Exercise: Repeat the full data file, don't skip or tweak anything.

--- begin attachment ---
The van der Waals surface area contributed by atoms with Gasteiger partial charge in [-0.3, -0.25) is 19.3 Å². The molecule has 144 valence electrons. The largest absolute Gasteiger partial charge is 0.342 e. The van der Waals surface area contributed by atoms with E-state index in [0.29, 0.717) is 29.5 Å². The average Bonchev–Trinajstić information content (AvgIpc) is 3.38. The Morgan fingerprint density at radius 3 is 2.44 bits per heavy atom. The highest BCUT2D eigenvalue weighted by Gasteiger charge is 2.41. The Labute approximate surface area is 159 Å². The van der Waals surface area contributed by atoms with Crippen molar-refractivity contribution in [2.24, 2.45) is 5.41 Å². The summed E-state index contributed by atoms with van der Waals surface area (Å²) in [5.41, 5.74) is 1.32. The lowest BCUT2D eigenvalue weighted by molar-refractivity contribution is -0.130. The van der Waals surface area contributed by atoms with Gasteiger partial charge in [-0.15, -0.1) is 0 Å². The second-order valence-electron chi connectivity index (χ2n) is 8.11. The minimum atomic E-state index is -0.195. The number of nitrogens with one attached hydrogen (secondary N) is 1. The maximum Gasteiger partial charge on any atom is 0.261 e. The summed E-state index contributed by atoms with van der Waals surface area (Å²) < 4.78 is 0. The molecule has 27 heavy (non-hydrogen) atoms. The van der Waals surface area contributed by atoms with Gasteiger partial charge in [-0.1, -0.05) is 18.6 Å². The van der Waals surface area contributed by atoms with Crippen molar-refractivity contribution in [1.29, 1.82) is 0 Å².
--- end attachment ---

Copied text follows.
The van der Waals surface area contributed by atoms with Gasteiger partial charge in [-0.3, -0.25) is 19.3 Å². The molecule has 144 valence electrons. The largest absolute Gasteiger partial charge is 0.342 e. The van der Waals surface area contributed by atoms with E-state index in [0.29, 0.717) is 29.5 Å². The average Bonchev–Trinajstić information content (AvgIpc) is 3.38. The Morgan fingerprint density at radius 3 is 2.44 bits per heavy atom. The highest BCUT2D eigenvalue weighted by Gasteiger charge is 2.41. The Labute approximate surface area is 159 Å². The van der Waals surface area contributed by atoms with Crippen molar-refractivity contribution in [2.24, 2.45) is 5.41 Å². The summed E-state index contributed by atoms with van der Waals surface area (Å²) in [5.41, 5.74) is 1.32. The lowest BCUT2D eigenvalue weighted by molar-refractivity contribution is -0.130. The van der Waals surface area contributed by atoms with Gasteiger partial charge in [-0.15, -0.1) is 0 Å². The second-order valence-electron chi connectivity index (χ2n) is 8.11. The minimum atomic E-state index is -0.195. The number of nitrogens with one attached hydrogen (secondary N) is 1. The maximum Gasteiger partial charge on any atom is 0.261 e. The summed E-state index contributed by atoms with van der Waals surface area (Å²) < 4.78 is 0. The molecule has 27 heavy (non-hydrogen) atoms. The van der Waals surface area contributed by atoms with Gasteiger partial charge in [-0.1, -0.05) is 18.6 Å². The van der Waals surface area contributed by atoms with Crippen molar-refractivity contribution in [1.29, 1.82) is 0 Å².